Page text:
“Discourage litigation. Persuade your neighbours to compromise whenever you can. Point out to them how the nominal winner is often a real loser, in fees, expenses, and waste of time. As a peacemaker the lawyer has a superior opportunity of being a good man. There will still be business enough.” These are the words of Abraham Lincoln over 150 years ago.
It is said that Lincoln was a skilled lawyer and a formidable opponent in the court room. And yet he was keenly aware of the limitations, unpredictability and risks of pursuing litigation, even if successful. Lincoln encouraged negotiation wherever possible. He was able to set aside his own ego and emotions and put his clients’ interests first.
Much more recently, in 1983, the then Chief Justice of the United States, Warren Burger, addressed the American Bar Association. He pointed out that ”The entire legal profession – lawyers, judges, law teachers – has become so mesmerised with the stimulation of the courtroom conflict that we tend to forget that we ought to be healers of conflicts.” He asked: “Should lawyers not be healers? Healers, not warriors? Healers, not procurers? Healers, not hired guns?”
Mahatma Gandhi observed: “I understood that the true function of a lawyer was to unite parties riven asunder.” In other words, Gandhi recognised that many clients want peace and harmony in their lives and lawyers can facilitate that. The real goal should be maintaining dignity on both sides, whether the parties are corporations or married couples. How well do lawyers achieve that?
Perhaps lawyers have been perceived as generally cautious, risk averse and concerned with maintaining the status quo. These characteristics may well be a function of legal education which has placed emphasis on linear thinking, logical causation and rational analysis, a kind of mechanistic Newtonian worldview, with attention on minutiae. That may have been appropriate in an apparently simpler world. However, to extend the scientific analogy, the volatile complexity which underpins quantum physics tells us that things are much less certain and more ambiguous than we have traditionally thought.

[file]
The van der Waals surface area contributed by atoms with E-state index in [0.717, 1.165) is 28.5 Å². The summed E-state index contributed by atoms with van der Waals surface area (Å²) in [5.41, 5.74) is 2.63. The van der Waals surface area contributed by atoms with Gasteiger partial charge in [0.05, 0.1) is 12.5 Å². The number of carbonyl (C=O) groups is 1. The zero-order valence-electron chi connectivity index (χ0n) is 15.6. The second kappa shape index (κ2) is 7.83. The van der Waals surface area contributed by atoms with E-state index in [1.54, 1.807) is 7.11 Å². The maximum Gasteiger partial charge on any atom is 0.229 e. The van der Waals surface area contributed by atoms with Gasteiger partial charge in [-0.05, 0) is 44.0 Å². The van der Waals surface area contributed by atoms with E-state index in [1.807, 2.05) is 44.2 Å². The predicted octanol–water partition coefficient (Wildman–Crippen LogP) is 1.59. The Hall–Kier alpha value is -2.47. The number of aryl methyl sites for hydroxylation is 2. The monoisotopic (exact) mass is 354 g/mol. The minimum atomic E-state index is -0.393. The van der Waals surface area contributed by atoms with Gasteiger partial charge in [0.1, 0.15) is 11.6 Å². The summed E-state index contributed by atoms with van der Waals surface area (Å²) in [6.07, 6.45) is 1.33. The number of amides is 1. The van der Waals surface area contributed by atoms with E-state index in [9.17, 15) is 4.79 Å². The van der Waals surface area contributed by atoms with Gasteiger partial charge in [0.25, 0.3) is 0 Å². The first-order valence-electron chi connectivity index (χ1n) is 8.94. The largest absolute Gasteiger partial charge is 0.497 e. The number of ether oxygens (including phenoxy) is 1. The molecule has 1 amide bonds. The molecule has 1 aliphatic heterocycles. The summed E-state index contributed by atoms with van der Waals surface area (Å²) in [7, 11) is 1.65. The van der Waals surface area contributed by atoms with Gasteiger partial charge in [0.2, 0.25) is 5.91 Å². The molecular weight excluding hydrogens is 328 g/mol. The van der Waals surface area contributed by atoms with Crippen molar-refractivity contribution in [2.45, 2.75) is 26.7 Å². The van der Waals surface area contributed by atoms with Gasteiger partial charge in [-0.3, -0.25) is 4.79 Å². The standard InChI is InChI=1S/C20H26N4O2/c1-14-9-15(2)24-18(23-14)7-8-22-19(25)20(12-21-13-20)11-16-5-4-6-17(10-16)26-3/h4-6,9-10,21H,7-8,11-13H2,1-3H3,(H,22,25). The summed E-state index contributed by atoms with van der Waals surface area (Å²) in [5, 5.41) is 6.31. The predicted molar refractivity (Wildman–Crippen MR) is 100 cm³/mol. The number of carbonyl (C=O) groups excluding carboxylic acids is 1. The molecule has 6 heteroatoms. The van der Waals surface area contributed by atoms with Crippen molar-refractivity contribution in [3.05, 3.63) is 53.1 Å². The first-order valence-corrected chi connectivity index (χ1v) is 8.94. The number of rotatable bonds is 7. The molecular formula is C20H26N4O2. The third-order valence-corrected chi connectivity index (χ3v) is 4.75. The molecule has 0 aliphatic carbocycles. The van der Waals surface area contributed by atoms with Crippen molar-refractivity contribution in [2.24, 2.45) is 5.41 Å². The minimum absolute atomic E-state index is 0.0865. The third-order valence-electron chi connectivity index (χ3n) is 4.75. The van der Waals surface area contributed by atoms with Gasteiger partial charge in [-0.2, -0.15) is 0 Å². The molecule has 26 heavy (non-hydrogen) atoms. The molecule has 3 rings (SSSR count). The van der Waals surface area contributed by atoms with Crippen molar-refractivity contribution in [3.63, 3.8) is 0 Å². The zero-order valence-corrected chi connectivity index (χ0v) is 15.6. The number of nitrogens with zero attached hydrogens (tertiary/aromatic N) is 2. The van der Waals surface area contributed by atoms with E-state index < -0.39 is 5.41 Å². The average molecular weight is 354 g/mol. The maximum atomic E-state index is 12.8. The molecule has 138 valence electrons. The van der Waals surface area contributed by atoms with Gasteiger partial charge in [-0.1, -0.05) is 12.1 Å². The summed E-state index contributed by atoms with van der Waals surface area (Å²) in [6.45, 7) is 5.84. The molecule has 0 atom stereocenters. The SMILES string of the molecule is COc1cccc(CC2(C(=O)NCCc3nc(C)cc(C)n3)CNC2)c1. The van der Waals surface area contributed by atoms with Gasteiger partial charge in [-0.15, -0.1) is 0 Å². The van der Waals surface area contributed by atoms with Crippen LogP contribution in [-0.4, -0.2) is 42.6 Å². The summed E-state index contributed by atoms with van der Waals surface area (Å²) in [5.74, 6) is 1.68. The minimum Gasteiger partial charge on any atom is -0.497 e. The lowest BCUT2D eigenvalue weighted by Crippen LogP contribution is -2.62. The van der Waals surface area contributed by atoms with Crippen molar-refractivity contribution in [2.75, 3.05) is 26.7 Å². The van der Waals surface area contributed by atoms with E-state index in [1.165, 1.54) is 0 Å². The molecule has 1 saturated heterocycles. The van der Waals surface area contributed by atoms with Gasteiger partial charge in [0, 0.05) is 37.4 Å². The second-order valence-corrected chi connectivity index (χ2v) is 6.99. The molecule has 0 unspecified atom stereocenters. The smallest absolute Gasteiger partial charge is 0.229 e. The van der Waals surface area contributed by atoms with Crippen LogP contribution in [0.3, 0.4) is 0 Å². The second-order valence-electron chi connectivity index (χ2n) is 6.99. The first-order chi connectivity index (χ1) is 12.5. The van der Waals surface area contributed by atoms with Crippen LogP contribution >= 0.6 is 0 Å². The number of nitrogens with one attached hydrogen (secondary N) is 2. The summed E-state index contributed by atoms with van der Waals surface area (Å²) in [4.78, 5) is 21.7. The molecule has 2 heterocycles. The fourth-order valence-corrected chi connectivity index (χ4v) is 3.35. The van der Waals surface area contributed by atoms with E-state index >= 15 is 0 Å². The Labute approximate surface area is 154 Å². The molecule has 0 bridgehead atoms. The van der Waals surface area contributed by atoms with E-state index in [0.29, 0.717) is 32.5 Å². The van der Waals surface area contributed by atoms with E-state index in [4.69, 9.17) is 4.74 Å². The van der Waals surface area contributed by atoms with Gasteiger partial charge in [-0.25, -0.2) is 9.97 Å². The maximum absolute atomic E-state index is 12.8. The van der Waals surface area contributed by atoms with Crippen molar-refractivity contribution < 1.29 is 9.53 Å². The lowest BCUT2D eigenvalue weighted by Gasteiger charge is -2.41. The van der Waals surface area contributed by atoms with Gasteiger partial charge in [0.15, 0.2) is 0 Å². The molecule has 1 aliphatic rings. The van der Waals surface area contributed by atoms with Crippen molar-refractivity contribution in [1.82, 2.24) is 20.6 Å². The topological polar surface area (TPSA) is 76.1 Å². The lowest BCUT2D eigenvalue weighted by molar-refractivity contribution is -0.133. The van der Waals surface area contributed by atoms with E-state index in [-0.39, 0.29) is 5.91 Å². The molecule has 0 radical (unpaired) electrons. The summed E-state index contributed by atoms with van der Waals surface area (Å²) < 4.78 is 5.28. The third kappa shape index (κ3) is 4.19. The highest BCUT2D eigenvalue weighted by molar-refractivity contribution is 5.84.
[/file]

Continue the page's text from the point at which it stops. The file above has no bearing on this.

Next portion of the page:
Never has this been more true than today. When it appears that the courts may be unable to handle thousands of cases in the months and even years ahead, the words of Lincoln, Burger and Gandhi seem particularly apposite. Big picture thinking is essential. Lawyers as agents of change may feel uncomfortable and unfamiliar. But there is no choice. Adaptation to new ways of doing things is no longer optional. Changes which may have taken years are now happening in weeks.
We’ll want to find more creative ways to help clients resolve disputes than relying on the justice system, even as a backdrop in which the “shadow of the court” provides some sort of incentive to settle. Working with clients as early as possible to negotiate a sensible outcome will call on the skills of lawyers in every area of practice. The current situation presents a real opportunity to encourage the kind of step change in addressing disputes which will fit well with the ambitions of Scotland’s National Performance Framework – and reflect the aspirations of Lincoln and others. The use of online technology, collaborative problem-solving, mediation and other effective ways to encourage cooperative solutions is likely to be central.
I have been impressed at how effective an online platform such as Zoom can be. Eight weeks ago, I would have argued that online mediation was an inadequate substitute in the kind of cases I undertake where face to face meetings seem so important. However, while not pretending that the atmosphere is the same, my reservations about establishing relationships using video have fallen away to a considerable extent. I am surprised and encouraged by what can be achieved. At a time when neither face to face mediation nor most court proofs are likely to occur in the foreseeable future, this becomes an acceptable alternative which also minimises travel and other costs associated with using physical space. That should not be overlooked as we seek ways to reduce the carbon footprint of dispute resolution.
We are entering a New Era. Change is not optional. Our ability to embrace it is likely to define our individual and collective futures. There will still be business enough.
Published in The Scotsman on Monday 25th May 2020.
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